as for this piece, during the reign of Han Yuandi the Han dynasty was becoming strong. The Khan of the Xiongnu, fearing an attack (from Han), came in person for an audience with the Emperor, saying he would willingly become a son-in-law to help protect the border regions; so the Emperor presented him with Zhaojun. Although Zhaojun was the most beautiful woman (in the palace), she had not yet earned the rank of Han Palace Concubine. So she was betrothed to this nomad who stank of goats and fish. Upon this she hid her face and cried great tears. She restrained her despondency at going north, and endured the shame of fragrant and stinking flowers mixed together, and the lament of water and charcoal in the same stove. Her contemporaries sighed at beauty having such an evil fate. Thus a song for strings was written to give form to the grief.

Eight sections

(00.00) 1. Feeling despondent at having to depart from her lord,
                rubbing her heart and sighing deeply;
(00.49) 2. Hiding tears at having to leave the palace,
                and travel far from the Han Imperial City;
(01.31) 3. Married for friendly alliance with ugly nomads,
                and thus protecting the Han Imperial House;
(02.24) 4. At leaving, tears fall from her eyes,
                and no words can describe the grief;
(03.23) 5. Traveling a distance of 10,000 li,
                the atmosphere is layered in darkness;
(04.06) 6. At night the nomad reed pipe (is heard),
                bringing insurmountable grief;
(05.04) 7. Ming Fei (a nickname) sobs in agony,
                while all the nomads sing. (Music same as 2, but "slow").
(05.49) 8. Every day facing the smell of fish and goats,
                her sadness fills the border regions.
-- play the harmonics of this mode

-- Piece ends

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Footnotes (Shorthand references are explained on a separate page)

1. Longshuo Cao references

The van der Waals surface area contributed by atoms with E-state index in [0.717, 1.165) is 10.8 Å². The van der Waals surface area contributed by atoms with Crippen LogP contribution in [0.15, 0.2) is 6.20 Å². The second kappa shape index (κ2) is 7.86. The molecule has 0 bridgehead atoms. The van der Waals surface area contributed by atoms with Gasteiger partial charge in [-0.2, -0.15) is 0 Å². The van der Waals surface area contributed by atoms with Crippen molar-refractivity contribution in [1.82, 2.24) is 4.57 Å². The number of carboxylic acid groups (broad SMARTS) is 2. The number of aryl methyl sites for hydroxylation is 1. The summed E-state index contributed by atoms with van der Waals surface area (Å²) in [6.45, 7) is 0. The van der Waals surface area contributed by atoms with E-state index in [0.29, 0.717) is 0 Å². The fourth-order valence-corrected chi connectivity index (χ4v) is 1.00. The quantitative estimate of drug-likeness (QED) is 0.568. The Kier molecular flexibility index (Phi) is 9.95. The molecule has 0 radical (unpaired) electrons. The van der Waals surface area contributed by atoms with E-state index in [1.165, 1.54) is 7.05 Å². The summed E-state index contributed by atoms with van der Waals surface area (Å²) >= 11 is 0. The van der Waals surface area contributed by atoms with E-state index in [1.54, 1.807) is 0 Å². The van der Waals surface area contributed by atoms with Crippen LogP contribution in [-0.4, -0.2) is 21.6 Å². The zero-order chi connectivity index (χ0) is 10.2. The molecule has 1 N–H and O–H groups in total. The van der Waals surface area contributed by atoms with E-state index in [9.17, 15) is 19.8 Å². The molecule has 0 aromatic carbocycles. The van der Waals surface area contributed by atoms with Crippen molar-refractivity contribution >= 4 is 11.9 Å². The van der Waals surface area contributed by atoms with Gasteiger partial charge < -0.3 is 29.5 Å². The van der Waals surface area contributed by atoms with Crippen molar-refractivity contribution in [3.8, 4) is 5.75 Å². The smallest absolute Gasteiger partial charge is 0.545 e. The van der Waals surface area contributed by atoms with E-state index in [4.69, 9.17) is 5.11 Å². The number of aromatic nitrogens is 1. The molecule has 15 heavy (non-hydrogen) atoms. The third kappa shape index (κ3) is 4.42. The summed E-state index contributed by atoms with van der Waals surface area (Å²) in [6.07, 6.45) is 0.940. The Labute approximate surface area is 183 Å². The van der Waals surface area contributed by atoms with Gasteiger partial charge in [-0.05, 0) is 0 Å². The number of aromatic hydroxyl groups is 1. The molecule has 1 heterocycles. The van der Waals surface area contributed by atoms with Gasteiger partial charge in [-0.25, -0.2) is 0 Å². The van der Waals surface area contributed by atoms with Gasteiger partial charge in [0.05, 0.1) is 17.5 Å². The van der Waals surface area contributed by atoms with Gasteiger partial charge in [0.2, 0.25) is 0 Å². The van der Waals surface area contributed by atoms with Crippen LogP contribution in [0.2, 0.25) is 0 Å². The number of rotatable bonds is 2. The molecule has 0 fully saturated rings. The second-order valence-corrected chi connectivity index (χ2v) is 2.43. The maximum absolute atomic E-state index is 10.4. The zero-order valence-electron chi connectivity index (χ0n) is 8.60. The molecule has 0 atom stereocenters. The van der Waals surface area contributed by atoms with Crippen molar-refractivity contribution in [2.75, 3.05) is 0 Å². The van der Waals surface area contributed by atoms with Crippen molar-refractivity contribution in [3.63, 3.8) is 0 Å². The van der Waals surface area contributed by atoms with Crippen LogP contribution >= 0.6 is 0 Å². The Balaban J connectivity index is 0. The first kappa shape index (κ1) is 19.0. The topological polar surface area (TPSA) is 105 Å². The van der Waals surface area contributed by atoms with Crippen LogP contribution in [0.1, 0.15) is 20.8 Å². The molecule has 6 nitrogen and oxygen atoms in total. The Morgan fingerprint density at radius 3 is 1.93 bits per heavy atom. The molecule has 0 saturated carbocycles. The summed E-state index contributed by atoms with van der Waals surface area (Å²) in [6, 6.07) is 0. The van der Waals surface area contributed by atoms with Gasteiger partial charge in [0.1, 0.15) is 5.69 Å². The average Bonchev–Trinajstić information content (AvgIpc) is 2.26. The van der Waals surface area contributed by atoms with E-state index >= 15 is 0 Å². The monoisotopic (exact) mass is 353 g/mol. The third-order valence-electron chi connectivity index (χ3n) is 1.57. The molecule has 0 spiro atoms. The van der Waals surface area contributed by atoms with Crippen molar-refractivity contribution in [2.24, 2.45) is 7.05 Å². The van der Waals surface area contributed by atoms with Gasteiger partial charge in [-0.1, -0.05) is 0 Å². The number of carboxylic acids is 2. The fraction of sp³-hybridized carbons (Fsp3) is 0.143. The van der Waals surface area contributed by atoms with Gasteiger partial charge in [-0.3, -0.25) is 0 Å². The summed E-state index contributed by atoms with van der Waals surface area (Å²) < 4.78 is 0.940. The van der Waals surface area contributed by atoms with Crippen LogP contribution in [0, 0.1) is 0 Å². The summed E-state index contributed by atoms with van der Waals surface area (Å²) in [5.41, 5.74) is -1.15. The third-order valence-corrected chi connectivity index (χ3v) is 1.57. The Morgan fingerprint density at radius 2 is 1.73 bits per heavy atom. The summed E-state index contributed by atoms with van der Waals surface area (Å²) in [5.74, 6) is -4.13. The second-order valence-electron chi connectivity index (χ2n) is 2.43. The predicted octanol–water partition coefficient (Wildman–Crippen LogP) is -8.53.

49812.295 has only 龍朔 ([dragon] north). Likewise 12/1477 says only "見龍荒朔漠 see long huang shuo mo", which in turn (12/1472) says only, "北方塞外荒漠之地,亦指在這些地方的少數民族國家 northern wastelands beyond the borders, and also the minority groups that live there." Longshuo was also a reign period (661-663) during Tang Gaozong.

Xu Jian's Outline History, Chapter 5, Part 2/2 (pp. 64-69) traces this and related titles such as 昭君怨 Zhaojun Yuan. For 龍翔操 Longxiang Cao see below.

2. Huangzhong Mode (黃鐘調 Huangzhong Diao)
For Huangzhong or Wuyi mode, slacken 1st, tighten 5th strings each a half step. For more details on this mode see Shenpin Wuyi Yi. For more on modes in general see Modality in Early Ming Qin Tablature.

3. Qiu Ying: Zhaojun entering the desert 仇英﹕昭君出塞圖
I found this image on several websites, but have not been able to find out where the original is. Another interesting depiction of this scene is 明妃出塞圖 Lady Mingfei Leaving the Country (excerpt), attributed to "宮素然 Gong Suran" (perhaps a female Daoist of the Jin dynasty, 1115 - 1234), in the 日本大阪市立美術館 Osaka Municipal Museum of Art.

4. Tracing Wang Zhaojun melodies (see Appendix)
Zha's Guide separately lists Longshuo Cao (7/73/113) and Zhaojun Chu Sai (16/167/365). but it combines Longxiang Cao with Longshuo Cao, though it is actually a separate melody with a separate tuning. The Appendix below has further details, including some concerning related early titles, but it should be emphasized that there is no direct evidence linking the surviving melodies with any of the corresponding melody titles from the Song dynasty and earlier. See another footnote below for pre-Ming listings. To sum up: qin melodies on this theme are very ancient, probably pre-Tang dynasty, and versions of the present melody survive under various titles in at least 17 handbooks from 1425 to 1618. A different melody using some of these titles but most commonly a different one, Long Xiang Cao, then survives in at least 11 handbooks from 1689 to 1910. The various titles are discussed in the footnotes below.

5. Chinese women amongst the nomads
Those featured in qin melodies, in addition to Wang Zhaojun, include Cai Wenji (abducted). Another, with no such connection, was Li Xijun.